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QUESTION: In healthy adults, does the daily use of sunscreen or β carotene supplements prevent skin cancer?
Subtropical Queensland, Australia.
1621 participants (mean age 49 y, 56% women) who were 20 to 69 years of age when they completed a skin cancer survey in 1986, had completed a second survey in 1992, and had a complete skin examination by a dermatologist with removal of all diagnosed tumours of the skin. Follow up was 85%.
Participants were allocated to 1 of 4 groups: daily use of sun protection factor 15 plus broad spectrum sunscreen (to cover exposed sites on head, neck, arms, and hands) and β carotene, one 30 mg tablet/day (n=404); daily sunscreen and placebo tablets (n=408); β carotene alone (n=416); and placebo alone (n=393). Participants in the β carotene alone or placebo alone groups were told they could continue using sunscreen at their usual discretionary rate (74% of these adults used sunscreen ≤2 d/wk).
Main outcome measures
Person time based incidence and total tumour incidence of basal cell carcinoma or squamous cell carcinoma that was diagnosed ≥1 year after the intervention began.
65 adults who used sunscreen daily and 63 adults who did not use sunscreen daily developed basal cell carcinoma; for squamous cell carcinoma, the respective numbers were 22 and 25. The differences were not statistically significant (basal cell carcinoma rate ratio 1.03, 95% CI 0.73 to 1.46; squamous cell carcinoma rate ratio 0.88, CI 0.50 to 1.56). Among adults who received β carotene supplements, 102 developed basal cell carcinoma and 40 developed squamous cell carcinoma, whereas the respective numbers for those who received placebo were 93 and 28. The differences were not statistically significant (basal cell carcinoma rate ratio 1.04, CI 0.73 to 1.27; squamous cell carcinoma rate ratio 1.35, CI 0.84 to 2.19). 22 people in sunscreen groups had 28 incident squamous cell tumours, and 25 people in control groups had 46 tumours (tumour rate ratio 0.61, CI 0.46 to 0.81). 45 adults would need to use sunscreen for 4.5 years to prevent 1 squamous cell tumour. The study design had 80% power to detect a 36% difference for basal cell carcinoma and a 59% difference for squamous cell carcinoma.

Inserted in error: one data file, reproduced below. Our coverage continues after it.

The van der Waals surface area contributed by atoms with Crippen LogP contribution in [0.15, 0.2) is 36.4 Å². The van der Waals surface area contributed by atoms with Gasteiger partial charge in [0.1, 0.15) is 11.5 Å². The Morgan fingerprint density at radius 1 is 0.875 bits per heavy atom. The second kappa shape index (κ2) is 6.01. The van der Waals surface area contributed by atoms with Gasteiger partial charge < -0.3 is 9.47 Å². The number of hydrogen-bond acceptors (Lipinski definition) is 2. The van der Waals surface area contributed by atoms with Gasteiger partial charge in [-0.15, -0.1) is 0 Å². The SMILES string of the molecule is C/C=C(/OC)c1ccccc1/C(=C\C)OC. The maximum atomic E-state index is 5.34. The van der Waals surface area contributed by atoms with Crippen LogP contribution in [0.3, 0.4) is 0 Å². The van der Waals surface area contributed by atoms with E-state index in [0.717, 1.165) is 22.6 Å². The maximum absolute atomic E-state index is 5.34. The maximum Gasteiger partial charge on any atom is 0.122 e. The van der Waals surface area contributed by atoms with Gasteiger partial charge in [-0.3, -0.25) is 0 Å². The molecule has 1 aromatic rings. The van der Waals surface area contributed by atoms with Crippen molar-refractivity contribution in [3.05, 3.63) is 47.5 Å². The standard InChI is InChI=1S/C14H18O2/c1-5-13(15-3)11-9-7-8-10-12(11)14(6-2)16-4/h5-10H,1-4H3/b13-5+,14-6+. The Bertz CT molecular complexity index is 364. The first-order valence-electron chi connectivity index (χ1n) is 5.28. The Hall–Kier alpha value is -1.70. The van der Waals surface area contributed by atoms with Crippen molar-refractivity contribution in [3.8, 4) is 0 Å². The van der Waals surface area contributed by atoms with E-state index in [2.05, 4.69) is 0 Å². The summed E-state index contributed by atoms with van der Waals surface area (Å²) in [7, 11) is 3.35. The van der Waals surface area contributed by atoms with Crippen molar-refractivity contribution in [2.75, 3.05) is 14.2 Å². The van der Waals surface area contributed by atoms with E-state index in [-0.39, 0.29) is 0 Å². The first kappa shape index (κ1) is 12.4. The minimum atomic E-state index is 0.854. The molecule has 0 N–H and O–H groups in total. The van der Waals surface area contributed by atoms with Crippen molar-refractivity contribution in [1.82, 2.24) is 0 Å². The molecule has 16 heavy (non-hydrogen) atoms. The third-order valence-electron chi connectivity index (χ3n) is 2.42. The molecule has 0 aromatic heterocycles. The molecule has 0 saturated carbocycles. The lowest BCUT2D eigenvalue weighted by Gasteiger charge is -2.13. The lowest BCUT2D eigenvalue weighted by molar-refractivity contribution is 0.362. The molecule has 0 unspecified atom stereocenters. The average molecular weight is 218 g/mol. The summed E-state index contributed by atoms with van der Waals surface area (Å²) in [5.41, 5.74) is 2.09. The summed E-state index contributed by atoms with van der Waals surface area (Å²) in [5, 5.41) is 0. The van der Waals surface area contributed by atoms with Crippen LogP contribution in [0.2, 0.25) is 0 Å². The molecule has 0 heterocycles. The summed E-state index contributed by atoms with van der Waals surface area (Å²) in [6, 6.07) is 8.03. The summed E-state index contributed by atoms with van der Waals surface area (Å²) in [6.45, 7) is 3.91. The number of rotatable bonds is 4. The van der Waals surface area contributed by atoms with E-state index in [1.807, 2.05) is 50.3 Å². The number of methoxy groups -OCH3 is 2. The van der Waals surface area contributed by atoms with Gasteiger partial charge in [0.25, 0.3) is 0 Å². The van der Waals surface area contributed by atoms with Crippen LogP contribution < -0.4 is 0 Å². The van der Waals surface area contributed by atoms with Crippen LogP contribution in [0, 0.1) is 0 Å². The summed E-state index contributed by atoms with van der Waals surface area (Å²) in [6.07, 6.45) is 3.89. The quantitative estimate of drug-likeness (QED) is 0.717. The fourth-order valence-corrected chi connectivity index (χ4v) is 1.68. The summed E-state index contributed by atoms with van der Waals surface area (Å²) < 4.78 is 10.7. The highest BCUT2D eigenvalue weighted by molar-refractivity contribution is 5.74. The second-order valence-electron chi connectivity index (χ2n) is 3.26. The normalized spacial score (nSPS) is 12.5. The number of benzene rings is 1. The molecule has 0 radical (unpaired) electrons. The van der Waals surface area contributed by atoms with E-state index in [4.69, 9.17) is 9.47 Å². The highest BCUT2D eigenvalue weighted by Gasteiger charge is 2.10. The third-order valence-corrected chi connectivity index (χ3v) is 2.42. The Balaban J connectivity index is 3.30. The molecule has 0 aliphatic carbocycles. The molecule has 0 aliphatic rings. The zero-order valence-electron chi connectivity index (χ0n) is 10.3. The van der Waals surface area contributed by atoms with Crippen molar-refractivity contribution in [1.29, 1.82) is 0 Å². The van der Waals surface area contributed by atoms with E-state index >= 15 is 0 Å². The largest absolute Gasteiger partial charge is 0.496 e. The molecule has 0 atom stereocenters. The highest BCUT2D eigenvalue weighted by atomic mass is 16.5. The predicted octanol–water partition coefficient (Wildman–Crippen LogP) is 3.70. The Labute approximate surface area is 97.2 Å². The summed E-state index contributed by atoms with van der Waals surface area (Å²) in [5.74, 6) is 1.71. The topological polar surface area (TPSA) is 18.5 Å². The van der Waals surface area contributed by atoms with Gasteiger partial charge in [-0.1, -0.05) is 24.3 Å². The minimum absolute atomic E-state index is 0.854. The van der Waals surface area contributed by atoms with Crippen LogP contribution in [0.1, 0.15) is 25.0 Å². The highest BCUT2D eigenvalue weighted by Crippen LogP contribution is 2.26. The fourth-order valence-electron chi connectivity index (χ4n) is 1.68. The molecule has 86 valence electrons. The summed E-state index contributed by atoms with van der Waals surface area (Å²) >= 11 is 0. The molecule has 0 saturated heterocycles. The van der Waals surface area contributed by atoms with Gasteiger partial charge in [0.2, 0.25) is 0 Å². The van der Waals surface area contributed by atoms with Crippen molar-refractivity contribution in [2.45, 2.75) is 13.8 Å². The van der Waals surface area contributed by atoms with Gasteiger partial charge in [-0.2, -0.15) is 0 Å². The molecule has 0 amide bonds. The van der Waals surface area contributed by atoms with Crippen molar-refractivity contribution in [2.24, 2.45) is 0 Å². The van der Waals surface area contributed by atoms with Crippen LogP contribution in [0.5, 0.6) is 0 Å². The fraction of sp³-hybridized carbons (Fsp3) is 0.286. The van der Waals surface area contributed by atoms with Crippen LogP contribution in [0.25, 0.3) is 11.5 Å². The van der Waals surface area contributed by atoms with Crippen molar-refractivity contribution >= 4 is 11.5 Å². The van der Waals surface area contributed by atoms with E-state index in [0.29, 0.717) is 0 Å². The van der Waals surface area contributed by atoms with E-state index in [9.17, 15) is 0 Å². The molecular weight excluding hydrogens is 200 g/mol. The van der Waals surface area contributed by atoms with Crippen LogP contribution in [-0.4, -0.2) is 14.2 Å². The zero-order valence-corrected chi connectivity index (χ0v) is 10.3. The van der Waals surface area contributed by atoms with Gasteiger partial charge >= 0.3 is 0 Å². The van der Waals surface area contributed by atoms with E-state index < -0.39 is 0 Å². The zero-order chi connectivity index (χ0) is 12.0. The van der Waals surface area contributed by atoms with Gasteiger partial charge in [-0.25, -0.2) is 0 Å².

The daily use of β carotene supplements did not reduce the incidence of skin cancer; the daily use of sunscreen reduced incident squamous cell tumours.
The rapid increase in the incidence of skin cancer has led to greater interest in the primary medical practice role for prevention. In the absence of good data to suggest that secondary prevention (ie, early detection of melanomas or squamous or basal cell carcinomas) is worthwhile,1 it has been hoped that primary prevention (ie, avoiding sunlight) will prove effective. Previous doubts that sunscreen creams (a popular form of primary prevention) actually prevent skin cancer2 and the possibility that they might even be harmful make a well designed intervention trial welcome.
The study by Green and colleagues showed that neither oral β carotene nor topical sunscreen cream was harmful in the short term. The lack of evidence of benefit suggests that use of sunscreen to prevent basal cell cancer and of β carotene to prevent both basal and squamous cell cancer is not effective. However, 2 of the 4 groups (β carotene alone and placebo alone groups) not assigned to use sunscreen were contaminated; 26% of these patients used sunscreen, a fact that would dilute any real effect and reduce the power of the study. Time may confirm a possible benefit of sunscreen on basal cell cancer because the authors promise to follow up the cohort.
However, the evidence for benefit of sunscreen for incident squamous cell carcinomas of the magnitude of 40% suggests that we should recommend that patients—even middle aged people—use sunscreen combined with other forms of sun avoidance in sunny climates.
Sources of funding: National Health and Medical Research Council of Australia. Sunscreen supplied by Ross Cosmetics Australia and Woolworths Limited. β carotene supplements and placebo supplied by Roche Vitamins and Fine Chemicals.
For correspondence: Professor A Green, Queensland Institute of Medical Research, PO Royal Brisbane Hospital, Queensland 4029, Australia. Fax +61 7 3362 0101.
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